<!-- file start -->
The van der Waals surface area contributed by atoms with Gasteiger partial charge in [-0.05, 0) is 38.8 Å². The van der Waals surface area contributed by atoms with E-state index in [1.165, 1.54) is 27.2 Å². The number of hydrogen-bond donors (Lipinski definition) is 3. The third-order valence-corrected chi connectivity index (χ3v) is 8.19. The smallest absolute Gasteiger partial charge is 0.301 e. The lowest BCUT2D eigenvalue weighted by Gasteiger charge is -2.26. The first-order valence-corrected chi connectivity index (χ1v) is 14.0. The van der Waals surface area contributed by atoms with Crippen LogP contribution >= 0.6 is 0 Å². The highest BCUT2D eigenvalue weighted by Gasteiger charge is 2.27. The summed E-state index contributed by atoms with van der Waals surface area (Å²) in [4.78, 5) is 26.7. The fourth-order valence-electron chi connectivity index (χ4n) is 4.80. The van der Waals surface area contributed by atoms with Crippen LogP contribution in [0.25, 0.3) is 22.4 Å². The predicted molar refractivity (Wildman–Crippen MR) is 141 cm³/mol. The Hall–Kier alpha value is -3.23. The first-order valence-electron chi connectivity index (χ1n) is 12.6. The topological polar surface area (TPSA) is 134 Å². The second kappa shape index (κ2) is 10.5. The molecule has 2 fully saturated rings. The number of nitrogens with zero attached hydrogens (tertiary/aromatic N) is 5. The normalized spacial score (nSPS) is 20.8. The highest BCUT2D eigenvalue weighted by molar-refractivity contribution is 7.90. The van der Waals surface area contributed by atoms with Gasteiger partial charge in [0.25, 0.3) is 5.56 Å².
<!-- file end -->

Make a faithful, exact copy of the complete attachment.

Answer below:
The van der Waals surface area contributed by atoms with Gasteiger partial charge in [-0.05, 0) is 38.8 Å². The van der Waals surface area contributed by atoms with E-state index in [1.165, 1.54) is 27.2 Å². The number of hydrogen-bond donors (Lipinski definition) is 3. The third-order valence-corrected chi connectivity index (χ3v) is 8.19. The smallest absolute Gasteiger partial charge is 0.301 e. The lowest BCUT2D eigenvalue weighted by Gasteiger charge is -2.26. The first-order valence-corrected chi connectivity index (χ1v) is 14.0. The van der Waals surface area contributed by atoms with Crippen LogP contribution >= 0.6 is 0 Å². The highest BCUT2D eigenvalue weighted by Gasteiger charge is 2.27. The summed E-state index contributed by atoms with van der Waals surface area (Å²) in [4.78, 5) is 26.7. The fourth-order valence-electron chi connectivity index (χ4n) is 4.80. The van der Waals surface area contributed by atoms with Crippen LogP contribution in [0.25, 0.3) is 22.4 Å². The predicted molar refractivity (Wildman–Crippen MR) is 141 cm³/mol. The Hall–Kier alpha value is -3.23. The first-order valence-electron chi connectivity index (χ1n) is 12.6. The topological polar surface area (TPSA) is 134 Å². The second kappa shape index (κ2) is 10.5. The molecule has 2 fully saturated rings. The number of nitrogens with zero attached hydrogens (tertiary/aromatic N) is 5. The normalized spacial score (nSPS) is 20.8. The highest BCUT2D eigenvalue weighted by molar-refractivity contribution is 7.90. The van der Waals surface area contributed by atoms with Gasteiger partial charge in [0.25, 0.3) is 5.56 Å².